Over at the Grace Luna de San Pedro Collection, I was astounded by the art work of  the brilliant Filipino artist Juan Luna, especially his "Unknown Luna" paintings. It made me wonder what could have led to Luna's tragic family life, considering the beautiful things he captured on canvas. I believe his works are best appreciated in person, especially when you see the intense colors and the outstanding interplay of  light and shade.

Master Painter Juan Luna and his works 

The gods and goddesses of the Philippine islands seemed to have come down at the Vessels of Faith gallery, probably challenging me on my beliefs on life, death, and what lies beyond.

Does one go to heaven or some place else?

Naturally,  Hidalgo's, Manansala's and Amorsolo's paintings seemed to transport me to another place and time in history. Amorsolo's art, in particular, renewed my pride about our country's culture and traditions, and I could only wish that I was a subject of a Fernando Amorsolo painting like these people:

Portraits by National Artist Fernando Amorsolo
These are just some of the things I came across from getting "lost" in the National Museum of the Philippines. Aside from the National Art Gallery, the National Museum of the Philippines complex also houses the Museum of the Filipino People and the Museum of National History.  Currently, some sections of the museum are being refurbished. I am sure that when the renovation's complete, it would be a great place for spirited conversations about life, history, art, culture, tradition, and change. Best of all, a visit to the National Museum of the Philippines is free.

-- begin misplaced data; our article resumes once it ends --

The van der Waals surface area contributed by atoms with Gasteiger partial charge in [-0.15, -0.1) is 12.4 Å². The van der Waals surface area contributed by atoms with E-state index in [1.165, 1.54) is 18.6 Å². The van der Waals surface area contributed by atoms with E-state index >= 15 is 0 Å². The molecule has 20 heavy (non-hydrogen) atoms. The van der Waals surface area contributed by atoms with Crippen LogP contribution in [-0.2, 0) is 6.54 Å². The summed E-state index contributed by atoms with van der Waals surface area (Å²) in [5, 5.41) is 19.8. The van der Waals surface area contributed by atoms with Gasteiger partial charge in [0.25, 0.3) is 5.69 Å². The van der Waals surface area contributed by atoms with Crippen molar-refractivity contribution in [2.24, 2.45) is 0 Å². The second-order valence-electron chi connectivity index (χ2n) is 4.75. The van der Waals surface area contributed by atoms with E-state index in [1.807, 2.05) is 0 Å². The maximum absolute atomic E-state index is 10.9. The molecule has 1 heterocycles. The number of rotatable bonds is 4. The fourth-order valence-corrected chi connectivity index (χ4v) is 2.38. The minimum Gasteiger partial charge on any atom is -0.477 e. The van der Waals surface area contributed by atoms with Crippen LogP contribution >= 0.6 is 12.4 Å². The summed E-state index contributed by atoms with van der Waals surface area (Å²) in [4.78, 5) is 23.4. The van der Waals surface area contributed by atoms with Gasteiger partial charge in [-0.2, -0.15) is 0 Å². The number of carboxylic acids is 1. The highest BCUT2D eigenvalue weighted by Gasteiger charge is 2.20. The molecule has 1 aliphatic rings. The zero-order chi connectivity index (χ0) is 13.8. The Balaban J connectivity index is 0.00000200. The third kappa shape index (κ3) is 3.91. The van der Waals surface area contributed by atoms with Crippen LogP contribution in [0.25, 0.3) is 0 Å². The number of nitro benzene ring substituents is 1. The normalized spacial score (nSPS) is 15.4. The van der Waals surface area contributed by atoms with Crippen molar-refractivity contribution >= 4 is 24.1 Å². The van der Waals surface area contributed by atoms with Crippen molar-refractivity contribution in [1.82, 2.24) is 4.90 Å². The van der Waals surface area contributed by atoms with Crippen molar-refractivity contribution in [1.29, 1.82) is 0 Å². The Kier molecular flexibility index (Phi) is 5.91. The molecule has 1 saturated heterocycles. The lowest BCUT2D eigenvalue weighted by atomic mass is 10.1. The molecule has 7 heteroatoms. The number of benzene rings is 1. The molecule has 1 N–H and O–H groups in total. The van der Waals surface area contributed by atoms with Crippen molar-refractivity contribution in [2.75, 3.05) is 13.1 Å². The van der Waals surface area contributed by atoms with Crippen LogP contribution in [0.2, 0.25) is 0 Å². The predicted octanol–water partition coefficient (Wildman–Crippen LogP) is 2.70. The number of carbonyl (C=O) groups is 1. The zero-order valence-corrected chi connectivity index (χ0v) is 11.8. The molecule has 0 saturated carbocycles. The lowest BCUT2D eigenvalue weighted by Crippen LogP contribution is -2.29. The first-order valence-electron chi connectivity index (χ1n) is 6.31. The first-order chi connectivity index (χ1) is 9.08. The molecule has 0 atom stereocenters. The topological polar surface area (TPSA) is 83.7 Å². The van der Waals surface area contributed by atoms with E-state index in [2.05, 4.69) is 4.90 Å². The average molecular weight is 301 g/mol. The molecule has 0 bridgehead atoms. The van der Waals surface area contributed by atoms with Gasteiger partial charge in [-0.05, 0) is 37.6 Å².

The National Museum Art Gallery is open Tuesday to Sunday, 10am to 5 p.m. To preserve the paintings, flash photography is not allowed.  At present, there are no guides in the museum although there are some travel and tour groups that offer a guided exploration of the museum's galleries for a fee. 


  1. will visit it when i go to p.i.

  2. art gallery entrance is fee but i think there's a fee for the museum of the filipino people.

  3. may idea ka po ba kung bakit hindi natapos yung isang portarit na ginawa ni fernando amorsolo?

  4. portrait rather... :)

  5. Thanks for your interest! What I only know is that it was the last portrait Amorsolo worked on and that he died before completing it.

  6. So eloquently written, Rain! I visited only 2 wks ago but too lazy to write down my Museum experience. I was actually drawn to it again after my visit to the Juan Luna Shrine. I just longed to see the Spolarium again and "feel Luna". I agree the other Lunas there are just as astounding -- whether painted by Juan himself or Andres. Must be in their blood. So much more to say/write, but yes, makes us proud!

  7. I completely adore everything about the national museum, except for one thing, the paint job of the building does not do the building any justice to its neo-classical design. Those buildings should be painted and maintained in marble white.

    Sorry but it looks cheap with the yellow pages hue and cement grey accenting. Nakaka-awa na mga buildings natin, baboy-baboy na.

    1. Thanks for the comment! I have to agree with you on the building's color. Like the Manila City Hall, it looked more elegant when it was white. The collections at the National Museum are wonderful though and I think the current administrators are doing a good job of promoting and improving the museum. Let's hope they do a good job in renovating it!